The Federal Communications Commission has awarded a $710,316 grant to Augusta University Medical Center to support the facility’s virtual care efforts. Since May, this is the second FCC grant awarded to Augusta University Health, bringing the total of funding to $824,060.
The grant will be used to expand the medical center’s telemedicine work in the ambulatory and acute care settings, as well as offer medical support to long-term care facilities, including rehabilitation centers and nursing homes.
“Augusta University Health is honored to receive this grant from the Federal Communications Commission, and the funding provides us with the needed resources to expand our telehealth efforts to serve patients across Georgia,” said Augusta University President Brooks A. Keel, PhD. “AU Health received strong support from our federal delegation in Washington, D.C., and I would like to thank Sens. David Perdue and Kelly Loeffler as well as Reps. Rick Allen, Buddy Carter and Jody Hice for their continued support and assistance with the FCC throughout the process.”
With the funding, the medical center will purchase telemedicine carts that will be connected to laptops with web cameras to reduce the number of health care workers entering the rooms of patients with COVID-19 and other acute care needs. There will also be designated carts stationed in long-term care facilities and rehabilitation centers to connect with patients unable to come to the medical center.
Additionally, the health care facility will purchase iPads so patients can connect with family members unable to visit them, and the medical center will continue the America Well Telemedicine platform to perform outpatient virtual visits.
“COVID-19 has changed the scope of health care, and telehealth is a vital tool in our efforts in delivering the proper treatment to our patients,” said AU Health Chief Innovation Officer Mallary Myers. “As we prepare for the future, we are thankful to have this grant from the FCC because it gives us new possibilities to connect with our patients where they need services, while keeping our health care workers safe.”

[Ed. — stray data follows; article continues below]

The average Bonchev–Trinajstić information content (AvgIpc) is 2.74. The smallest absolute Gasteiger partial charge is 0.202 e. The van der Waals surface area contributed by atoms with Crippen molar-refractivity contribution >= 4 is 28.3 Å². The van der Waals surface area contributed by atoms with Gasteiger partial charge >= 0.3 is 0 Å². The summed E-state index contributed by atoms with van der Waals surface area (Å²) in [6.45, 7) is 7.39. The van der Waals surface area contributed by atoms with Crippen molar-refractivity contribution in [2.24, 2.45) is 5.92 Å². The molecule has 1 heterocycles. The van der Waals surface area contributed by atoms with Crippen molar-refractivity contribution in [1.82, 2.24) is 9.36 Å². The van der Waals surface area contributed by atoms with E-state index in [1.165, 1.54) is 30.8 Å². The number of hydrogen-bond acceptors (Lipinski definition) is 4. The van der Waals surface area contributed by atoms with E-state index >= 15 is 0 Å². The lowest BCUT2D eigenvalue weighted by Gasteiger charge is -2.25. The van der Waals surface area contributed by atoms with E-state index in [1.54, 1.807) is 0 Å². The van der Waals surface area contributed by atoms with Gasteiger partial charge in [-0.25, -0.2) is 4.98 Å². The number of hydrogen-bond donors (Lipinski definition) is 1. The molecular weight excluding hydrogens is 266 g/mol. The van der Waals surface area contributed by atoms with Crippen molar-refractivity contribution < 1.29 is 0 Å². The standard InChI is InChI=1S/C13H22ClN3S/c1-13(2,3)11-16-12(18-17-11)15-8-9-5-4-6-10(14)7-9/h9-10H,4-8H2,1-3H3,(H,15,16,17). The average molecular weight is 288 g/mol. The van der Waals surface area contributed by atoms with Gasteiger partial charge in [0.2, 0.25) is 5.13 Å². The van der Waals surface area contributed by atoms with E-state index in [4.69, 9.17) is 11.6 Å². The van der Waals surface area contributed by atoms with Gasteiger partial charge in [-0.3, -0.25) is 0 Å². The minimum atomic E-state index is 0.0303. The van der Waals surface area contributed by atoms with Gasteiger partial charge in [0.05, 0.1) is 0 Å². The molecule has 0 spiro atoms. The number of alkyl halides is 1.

In May, the FCC gave a $113,744 grant to AU Health to expanded its portable ultrasound program to screen patients for respiratory and cardiovascular symptoms related to COVID-19 before being admitted into the hospital.
With the funding, AU Health purchased nine telemedicine ultrasound systems from Philips that can peer into the lungs and hearts of patients to check for signs of pneumonia and even heart failure. The portable, painless ultrasound devices will be part of the bedside evaluations in the emergency department, intensive care units and in the health system’s EMS response vehicles.
“We are grateful to receive this grant from the FCC, because it helps us to meet the growing demand of prescreening patients for COVID-19, whether it’s at the scene of an accident or in our medical center,” said Dr. Matthew Lyon, director of the Center for Ultrasound Education in the Medical College of Georgia at Augusta University. “Although we have larger ultrasound machines, they are not practical to use in the field, and it takes more people to use them. With these additional telemedicine devices, we can reduce the number of health care workers in a patient’s room and be even more efficient in providing quality care to our patients.”
As a state leader in the pandemic response, AU Health has made strides in using telemedicine to treat patients with COVID-19. More than 20,000 screenings were conducted via AU Health’s ExpressCare App during the height of the pandemic.
Additionally, AU Health has stayed ahead of the telehealth curve by anchoring Georgia’s first emergency telehealth network, launching a telehealth consultation service for couples struggling with infertility and helping to successfully establish REACH Health for stroke patients.
Get the latest news on AU Health’s work to slow the spread of COVID-19 by visiting the COVID-19 resource page.